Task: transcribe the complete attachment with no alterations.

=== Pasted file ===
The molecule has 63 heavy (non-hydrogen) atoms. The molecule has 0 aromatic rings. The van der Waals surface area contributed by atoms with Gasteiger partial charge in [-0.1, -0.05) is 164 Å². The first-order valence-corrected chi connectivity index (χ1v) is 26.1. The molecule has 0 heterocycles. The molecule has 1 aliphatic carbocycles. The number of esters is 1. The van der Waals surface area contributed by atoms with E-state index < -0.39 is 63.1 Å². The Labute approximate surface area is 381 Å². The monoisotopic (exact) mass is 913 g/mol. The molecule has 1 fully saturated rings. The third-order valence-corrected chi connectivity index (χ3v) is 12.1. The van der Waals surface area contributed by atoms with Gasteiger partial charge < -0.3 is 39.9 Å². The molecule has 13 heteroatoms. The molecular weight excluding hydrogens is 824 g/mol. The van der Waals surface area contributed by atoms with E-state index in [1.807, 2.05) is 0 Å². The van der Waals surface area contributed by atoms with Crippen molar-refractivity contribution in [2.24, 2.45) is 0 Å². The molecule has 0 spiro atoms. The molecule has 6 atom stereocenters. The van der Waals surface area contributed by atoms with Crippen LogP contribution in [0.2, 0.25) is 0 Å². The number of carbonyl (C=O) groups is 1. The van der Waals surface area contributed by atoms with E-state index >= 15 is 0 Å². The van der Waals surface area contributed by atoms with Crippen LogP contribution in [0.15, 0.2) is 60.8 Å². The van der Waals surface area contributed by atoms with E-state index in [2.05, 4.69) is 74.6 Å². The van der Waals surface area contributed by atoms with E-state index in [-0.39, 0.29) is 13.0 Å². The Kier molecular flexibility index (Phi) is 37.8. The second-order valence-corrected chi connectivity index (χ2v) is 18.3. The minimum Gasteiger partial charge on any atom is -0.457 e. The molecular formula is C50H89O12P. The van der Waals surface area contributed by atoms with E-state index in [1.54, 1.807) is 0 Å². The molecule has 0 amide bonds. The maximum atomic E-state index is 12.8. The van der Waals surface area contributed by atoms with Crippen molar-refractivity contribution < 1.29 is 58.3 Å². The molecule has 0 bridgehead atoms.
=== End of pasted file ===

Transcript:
The molecule has 63 heavy (non-hydrogen) atoms. The molecule has 0 aromatic rings. The van der Waals surface area contributed by atoms with Gasteiger partial charge in [-0.1, -0.05) is 164 Å². The first-order valence-corrected chi connectivity index (χ1v) is 26.1. The molecule has 0 heterocycles. The molecule has 1 aliphatic carbocycles. The number of esters is 1. The van der Waals surface area contributed by atoms with E-state index < -0.39 is 63.1 Å². The Labute approximate surface area is 381 Å². The monoisotopic (exact) mass is 913 g/mol. The molecule has 1 fully saturated rings. The third-order valence-corrected chi connectivity index (χ3v) is 12.1. The van der Waals surface area contributed by atoms with Gasteiger partial charge < -0.3 is 39.9 Å². The molecule has 13 heteroatoms. The molecular weight excluding hydrogens is 824 g/mol. The van der Waals surface area contributed by atoms with E-state index in [1.807, 2.05) is 0 Å². The van der Waals surface area contributed by atoms with Crippen molar-refractivity contribution in [2.24, 2.45) is 0 Å². The molecule has 0 spiro atoms. The molecule has 6 atom stereocenters. The van der Waals surface area contributed by atoms with Crippen LogP contribution in [0.2, 0.25) is 0 Å². The number of carbonyl (C=O) groups is 1. The van der Waals surface area contributed by atoms with E-state index >= 15 is 0 Å². The van der Waals surface area contributed by atoms with Crippen LogP contribution in [0.15, 0.2) is 60.8 Å². The van der Waals surface area contributed by atoms with E-state index in [2.05, 4.69) is 74.6 Å². The van der Waals surface area contributed by atoms with E-state index in [-0.39, 0.29) is 13.0 Å². The Kier molecular flexibility index (Phi) is 37.8. The second-order valence-corrected chi connectivity index (χ2v) is 18.3. The minimum Gasteiger partial charge on any atom is -0.457 e. The molecular formula is C50H89O12P. The van der Waals surface area contributed by atoms with E-state index in [1.54, 1.807) is 0 Å². The molecule has 0 amide bonds. The maximum atomic E-state index is 12.8. The van der Waals surface area contributed by atoms with Crippen molar-refractivity contribution < 1.29 is 58.3 Å². The molecule has 0 bridgehead atoms.